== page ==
What is industrialization of economy?


(Continued from last week)

By Dr.Kashiwa Bulaya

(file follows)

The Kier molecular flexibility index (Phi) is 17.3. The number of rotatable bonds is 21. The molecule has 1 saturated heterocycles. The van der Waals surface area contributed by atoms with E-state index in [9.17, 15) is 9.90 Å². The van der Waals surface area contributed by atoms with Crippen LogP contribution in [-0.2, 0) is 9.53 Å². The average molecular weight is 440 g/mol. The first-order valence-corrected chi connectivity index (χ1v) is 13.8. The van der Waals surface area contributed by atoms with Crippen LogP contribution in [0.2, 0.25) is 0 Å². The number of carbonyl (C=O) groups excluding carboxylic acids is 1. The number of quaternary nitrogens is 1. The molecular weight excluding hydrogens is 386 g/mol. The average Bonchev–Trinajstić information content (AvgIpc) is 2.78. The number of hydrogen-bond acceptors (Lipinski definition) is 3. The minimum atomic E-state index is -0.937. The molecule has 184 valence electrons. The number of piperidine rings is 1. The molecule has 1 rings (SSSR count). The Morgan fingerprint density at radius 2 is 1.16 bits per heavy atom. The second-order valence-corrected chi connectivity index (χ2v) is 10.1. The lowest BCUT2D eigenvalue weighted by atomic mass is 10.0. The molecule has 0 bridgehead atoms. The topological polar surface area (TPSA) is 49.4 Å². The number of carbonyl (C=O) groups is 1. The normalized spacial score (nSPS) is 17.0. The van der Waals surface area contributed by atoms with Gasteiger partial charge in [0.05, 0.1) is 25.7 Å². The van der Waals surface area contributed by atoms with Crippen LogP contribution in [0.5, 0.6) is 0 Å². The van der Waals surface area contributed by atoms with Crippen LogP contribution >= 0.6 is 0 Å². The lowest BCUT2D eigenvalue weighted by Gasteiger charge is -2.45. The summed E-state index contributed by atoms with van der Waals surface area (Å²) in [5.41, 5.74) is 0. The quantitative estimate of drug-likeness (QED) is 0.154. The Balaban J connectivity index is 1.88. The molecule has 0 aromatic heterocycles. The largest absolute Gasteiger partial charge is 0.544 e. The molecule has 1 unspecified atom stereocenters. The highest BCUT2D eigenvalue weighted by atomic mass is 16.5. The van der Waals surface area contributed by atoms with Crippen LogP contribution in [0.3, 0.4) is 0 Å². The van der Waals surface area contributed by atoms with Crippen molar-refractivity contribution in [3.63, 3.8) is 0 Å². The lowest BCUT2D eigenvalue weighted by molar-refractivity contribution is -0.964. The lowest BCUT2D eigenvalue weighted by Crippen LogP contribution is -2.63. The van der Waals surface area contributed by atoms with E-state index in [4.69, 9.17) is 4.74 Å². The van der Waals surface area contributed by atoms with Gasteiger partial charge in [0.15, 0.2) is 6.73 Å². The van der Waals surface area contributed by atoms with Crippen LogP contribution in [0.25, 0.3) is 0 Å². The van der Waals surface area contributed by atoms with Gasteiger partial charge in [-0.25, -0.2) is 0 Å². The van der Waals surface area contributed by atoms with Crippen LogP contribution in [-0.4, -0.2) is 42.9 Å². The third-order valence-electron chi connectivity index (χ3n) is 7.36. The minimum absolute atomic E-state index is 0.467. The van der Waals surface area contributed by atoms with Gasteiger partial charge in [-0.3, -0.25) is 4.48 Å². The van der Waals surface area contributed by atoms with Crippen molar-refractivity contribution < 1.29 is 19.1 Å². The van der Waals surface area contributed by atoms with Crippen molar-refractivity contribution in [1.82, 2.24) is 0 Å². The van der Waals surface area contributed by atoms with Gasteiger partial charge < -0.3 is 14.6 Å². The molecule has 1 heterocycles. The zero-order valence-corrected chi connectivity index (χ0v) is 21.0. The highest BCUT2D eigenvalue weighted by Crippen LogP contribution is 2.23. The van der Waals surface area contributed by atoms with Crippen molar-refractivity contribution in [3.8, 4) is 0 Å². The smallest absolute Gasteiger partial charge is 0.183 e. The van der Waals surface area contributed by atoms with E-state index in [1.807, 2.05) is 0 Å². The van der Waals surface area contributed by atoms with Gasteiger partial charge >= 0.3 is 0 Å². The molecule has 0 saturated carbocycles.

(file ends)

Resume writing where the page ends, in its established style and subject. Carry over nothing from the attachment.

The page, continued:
Who benefits from capitalist industrialisation? Large scale machine production and industrial complexes in capitalist countries are developed primarily to enrich the capitalists and are coupled with greater exploitation of the workers, the greater intensity of their labour, more industrial accidents and higher unemployment, which exacerbates the antagonisms between the workers and the bourgeoisie. Capitalist industrialisation promotes rapid urban growth i.e. urbanisaiton, widens the rift between urban and rural areas and heightens the contradictions between the technically advanced and economically underdeveloped countries. Objectives of Industrialisation in Developing Countries Industrialisation in the developing countries should address some of the following objectives: contribute to the increase in the proportion of industry in economy, build industries especially heavy industries and enterprises, equip the backward agriculture and other economic sectors with modern machinery and technology etc. Industrialisation is a crucial issue in the transformation of backward, monocultural economies, in achieving economic independence, in reforming the social structure and in creating and strengthening the working class. Industrialisation in the developing countries should create the material base for eliminating the antithesis between cities and rural areas and between mental and physical labour. Robust implementation of the policy of industrialisation in the developing countries can and should lead to employment creation and reduction of poverty levels in the respective countries. Sources of Resources for Industrialisation in the Developing Countries Industrialisation is not cheap. It requires huge material, labour and financial resources. It would be wishful thinking for the developing countries to expect former colonial masters to fund industrialisation of the former colonies, a “thing” colonial powers did not do when they were in-charge of colonies. In the first place how did colonialists occupy the colonies? By force. How did colonialists leave the colonies? By force. And you expect colonial masters to provide resources for industrialisation of the former colonies? It is equally not feasible to expect industrialised countries which import raw materials from developing countries to provide capital for industrialisation of the newly liberated countries. Reasons for such a situation are obvious. If developing countries were industrialised, they would build industrial capacity to process the raw materials into finished goods in their respective countries and subsequently “suffocate” the economies of the industrialised states which depend on the raw materials from the developing countries. With industrialisation effected, developing countries would reach industrial parity with the developed countries and that is what the industrialised states would not like to take place. The industrialised countries would prefer the status quo to continue so they perpetuate the exploitation and plunder of the natural resources and raw materials from the developing countries. Industrialisation is therefore not a smooth ride but a struggle against the industrialised countries. On 19th October, 2016 the Common Market for Eastern and Southern Africa (COMESA) member states – Zambia, Zimbabwe, Uganda, Swaziland, Sudan, Seychelles, Rwanda, Mauritius, Malawi, Madagascar, Libya, Kenya, Ethiopia, Eritrea, Egypt, Djibouti, Democratic Republic of Congo, Comoros and Burundi held the 19th Summit of the COMESA Authority of Heads of State and Government in Antananarivo, Madagascar. Among the agenda items of the 19th COMESA Summit included the need for investments in energy generation, infrastructure development and sustainable industrialisation. The inclusion on the agenda and discussion of industrialisation by the COMESA Heads of State and Government at their Summit in Antananarivo demonstrate the seriousness and commitment the COMESA leaders attach to industrialisation. Sources of resources for industrialisation in the developing countries are not only scarce but limited. The sources of the resources for industrialisation are basically two. Namely internal sources and external. Under internal sources of resources include: (1) Revenue from industry; (2) Revenue from agriculture; (3) Profits from state enterprises; (4) Loans from local banks; (5) Funds from domestic trade; (6) Accumulation (reserves) in the economy from savings; (7) Taxes of all types from the tax payers-companies and individuals; (8) Schools, colleges and universities for trained and qualified human resources; (9) Material and technical base built over a period of time; (10) Scientific and technological attainments etc. Some of the external sources of resources include: (1) Loans from foreign banks such as African Development Bank; (2) Credits from foreign friendly states; (3) Material resources from other states; (4) Transfer of science and technology from other countries; (5) Training of personnel with assistance from foreign states; (6) Foreign trade etc. Industrialisation differs from country to country in terms of objectives, sources of resources, methods and social consequences. By and large it must restructure the economy, ensure a high standard of well–being for all and raise people’s culture and technical levels. Industrialisation should serve as the base for transforming small individual peasant farms into large and mechanised farms.      Industrialisation means development of large-scale industry to ensure a fundamental restructuring of the entire nation economy, including agriculture on the basis of machine technology. It lays the foundation for the co-operative enterprises in industry and agriculture. Developing countries which embark on industrialisation like COMESA member states should take into account international division of labour and concentrate their efforts on building those industries for which they have the most propitious natural and economic conditions. The COMESA member states must rationally locate the productive forces throughout their respective countries and COMESA borders in conformity with the new objectives of production, learning the science of planning and new economic management. Industrialisation leads to the improvements in the instruments of labour which serve as a measure of man’s capacity to conquer nature and transform the natural resources to satisfy the material and cultural needs of the people.